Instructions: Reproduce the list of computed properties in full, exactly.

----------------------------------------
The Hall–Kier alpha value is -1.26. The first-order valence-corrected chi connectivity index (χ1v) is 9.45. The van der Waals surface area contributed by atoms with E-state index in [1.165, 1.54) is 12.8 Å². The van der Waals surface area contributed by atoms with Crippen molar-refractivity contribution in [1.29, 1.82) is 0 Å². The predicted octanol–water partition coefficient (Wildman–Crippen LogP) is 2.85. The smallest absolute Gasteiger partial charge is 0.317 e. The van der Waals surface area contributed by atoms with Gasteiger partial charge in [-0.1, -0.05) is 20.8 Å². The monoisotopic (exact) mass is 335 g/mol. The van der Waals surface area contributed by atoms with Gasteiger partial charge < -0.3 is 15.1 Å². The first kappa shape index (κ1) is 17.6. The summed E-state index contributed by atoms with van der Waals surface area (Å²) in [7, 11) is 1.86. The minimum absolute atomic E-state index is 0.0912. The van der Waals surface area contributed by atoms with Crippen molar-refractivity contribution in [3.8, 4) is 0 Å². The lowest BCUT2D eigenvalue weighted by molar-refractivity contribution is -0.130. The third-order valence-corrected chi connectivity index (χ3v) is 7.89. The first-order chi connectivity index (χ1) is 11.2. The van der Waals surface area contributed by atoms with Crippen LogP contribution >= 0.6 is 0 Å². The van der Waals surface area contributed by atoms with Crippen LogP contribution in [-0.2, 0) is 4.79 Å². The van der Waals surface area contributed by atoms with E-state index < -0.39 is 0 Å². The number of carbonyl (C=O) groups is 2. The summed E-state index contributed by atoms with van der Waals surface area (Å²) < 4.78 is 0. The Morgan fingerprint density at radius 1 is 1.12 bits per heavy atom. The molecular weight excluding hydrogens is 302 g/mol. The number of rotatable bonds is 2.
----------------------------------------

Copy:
The Hall–Kier alpha value is -1.26. The first-order valence-corrected chi connectivity index (χ1v) is 9.45. The van der Waals surface area contributed by atoms with E-state index in [1.165, 1.54) is 12.8 Å². The van der Waals surface area contributed by atoms with Crippen molar-refractivity contribution in [1.29, 1.82) is 0 Å². The predicted octanol–water partition coefficient (Wildman–Crippen LogP) is 2.85. The smallest absolute Gasteiger partial charge is 0.317 e. The van der Waals surface area contributed by atoms with Gasteiger partial charge in [-0.1, -0.05) is 20.8 Å². The monoisotopic (exact) mass is 335 g/mol. The van der Waals surface area contributed by atoms with Gasteiger partial charge < -0.3 is 15.1 Å². The first kappa shape index (κ1) is 17.6. The summed E-state index contributed by atoms with van der Waals surface area (Å²) in [7, 11) is 1.86. The minimum absolute atomic E-state index is 0.0912. The van der Waals surface area contributed by atoms with Crippen molar-refractivity contribution in [3.8, 4) is 0 Å². The lowest BCUT2D eigenvalue weighted by molar-refractivity contribution is -0.130. The third-order valence-corrected chi connectivity index (χ3v) is 7.89. The first-order chi connectivity index (χ1) is 11.2. The van der Waals surface area contributed by atoms with Crippen LogP contribution >= 0.6 is 0 Å². The van der Waals surface area contributed by atoms with Crippen LogP contribution in [-0.2, 0) is 4.79 Å². The van der Waals surface area contributed by atoms with E-state index < -0.39 is 0 Å². The number of carbonyl (C=O) groups is 2. The summed E-state index contributed by atoms with van der Waals surface area (Å²) < 4.78 is 0. The Morgan fingerprint density at radius 1 is 1.12 bits per heavy atom. The molecular weight excluding hydrogens is 302 g/mol. The number of rotatable bonds is 2.